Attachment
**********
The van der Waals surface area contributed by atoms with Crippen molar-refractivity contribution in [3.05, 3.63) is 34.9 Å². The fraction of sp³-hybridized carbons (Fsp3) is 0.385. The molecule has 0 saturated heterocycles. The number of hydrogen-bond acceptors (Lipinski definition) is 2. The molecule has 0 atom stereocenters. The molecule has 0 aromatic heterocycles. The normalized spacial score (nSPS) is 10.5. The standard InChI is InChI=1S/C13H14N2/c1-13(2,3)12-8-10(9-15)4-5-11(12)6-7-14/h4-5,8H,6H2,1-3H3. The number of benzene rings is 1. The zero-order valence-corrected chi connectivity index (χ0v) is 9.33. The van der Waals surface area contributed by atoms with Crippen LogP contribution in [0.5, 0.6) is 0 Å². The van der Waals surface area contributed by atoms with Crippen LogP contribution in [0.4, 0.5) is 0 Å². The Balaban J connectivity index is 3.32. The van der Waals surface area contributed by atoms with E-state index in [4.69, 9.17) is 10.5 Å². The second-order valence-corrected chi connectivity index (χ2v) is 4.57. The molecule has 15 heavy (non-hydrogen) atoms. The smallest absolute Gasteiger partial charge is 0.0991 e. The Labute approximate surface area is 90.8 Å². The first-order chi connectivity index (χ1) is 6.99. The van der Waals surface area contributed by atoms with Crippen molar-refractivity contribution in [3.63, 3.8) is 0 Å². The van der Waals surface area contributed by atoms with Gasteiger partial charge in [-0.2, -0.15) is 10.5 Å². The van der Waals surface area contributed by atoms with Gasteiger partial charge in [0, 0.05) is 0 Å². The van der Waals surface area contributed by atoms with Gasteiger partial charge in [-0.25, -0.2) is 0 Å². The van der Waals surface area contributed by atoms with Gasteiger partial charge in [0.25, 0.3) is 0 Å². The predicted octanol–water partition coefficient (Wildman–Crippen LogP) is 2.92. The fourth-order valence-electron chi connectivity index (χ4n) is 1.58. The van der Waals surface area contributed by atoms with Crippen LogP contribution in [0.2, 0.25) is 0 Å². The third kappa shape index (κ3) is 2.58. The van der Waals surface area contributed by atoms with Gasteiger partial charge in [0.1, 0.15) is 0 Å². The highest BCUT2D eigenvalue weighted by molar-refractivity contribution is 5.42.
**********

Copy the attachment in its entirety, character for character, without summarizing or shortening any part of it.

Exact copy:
The van der Waals surface area contributed by atoms with Crippen molar-refractivity contribution in [3.05, 3.63) is 34.9 Å². The fraction of sp³-hybridized carbons (Fsp3) is 0.385. The molecule has 0 saturated heterocycles. The number of hydrogen-bond acceptors (Lipinski definition) is 2. The molecule has 0 atom stereocenters. The molecule has 0 aromatic heterocycles. The normalized spacial score (nSPS) is 10.5. The standard InChI is InChI=1S/C13H14N2/c1-13(2,3)12-8-10(9-15)4-5-11(12)6-7-14/h4-5,8H,6H2,1-3H3. The number of benzene rings is 1. The zero-order valence-corrected chi connectivity index (χ0v) is 9.33. The van der Waals surface area contributed by atoms with Crippen LogP contribution in [0.5, 0.6) is 0 Å². The van der Waals surface area contributed by atoms with Crippen LogP contribution in [0.4, 0.5) is 0 Å². The Balaban J connectivity index is 3.32. The van der Waals surface area contributed by atoms with E-state index in [4.69, 9.17) is 10.5 Å². The second-order valence-corrected chi connectivity index (χ2v) is 4.57. The molecule has 15 heavy (non-hydrogen) atoms. The smallest absolute Gasteiger partial charge is 0.0991 e. The Labute approximate surface area is 90.8 Å². The first-order chi connectivity index (χ1) is 6.99. The van der Waals surface area contributed by atoms with Crippen molar-refractivity contribution in [3.63, 3.8) is 0 Å². The van der Waals surface area contributed by atoms with Gasteiger partial charge in [-0.2, -0.15) is 10.5 Å². The van der Waals surface area contributed by atoms with Gasteiger partial charge in [0, 0.05) is 0 Å². The van der Waals surface area contributed by atoms with Gasteiger partial charge in [-0.25, -0.2) is 0 Å². The van der Waals surface area contributed by atoms with Gasteiger partial charge in [0.25, 0.3) is 0 Å². The predicted octanol–water partition coefficient (Wildman–Crippen LogP) is 2.92. The fourth-order valence-electron chi connectivity index (χ4n) is 1.58. The van der Waals surface area contributed by atoms with Crippen LogP contribution in [0.2, 0.25) is 0 Å². The third kappa shape index (κ3) is 2.58. The van der Waals surface area contributed by atoms with Gasteiger partial charge in [0.1, 0.15) is 0 Å². The highest BCUT2D eigenvalue weighted by molar-refractivity contribution is 5.42.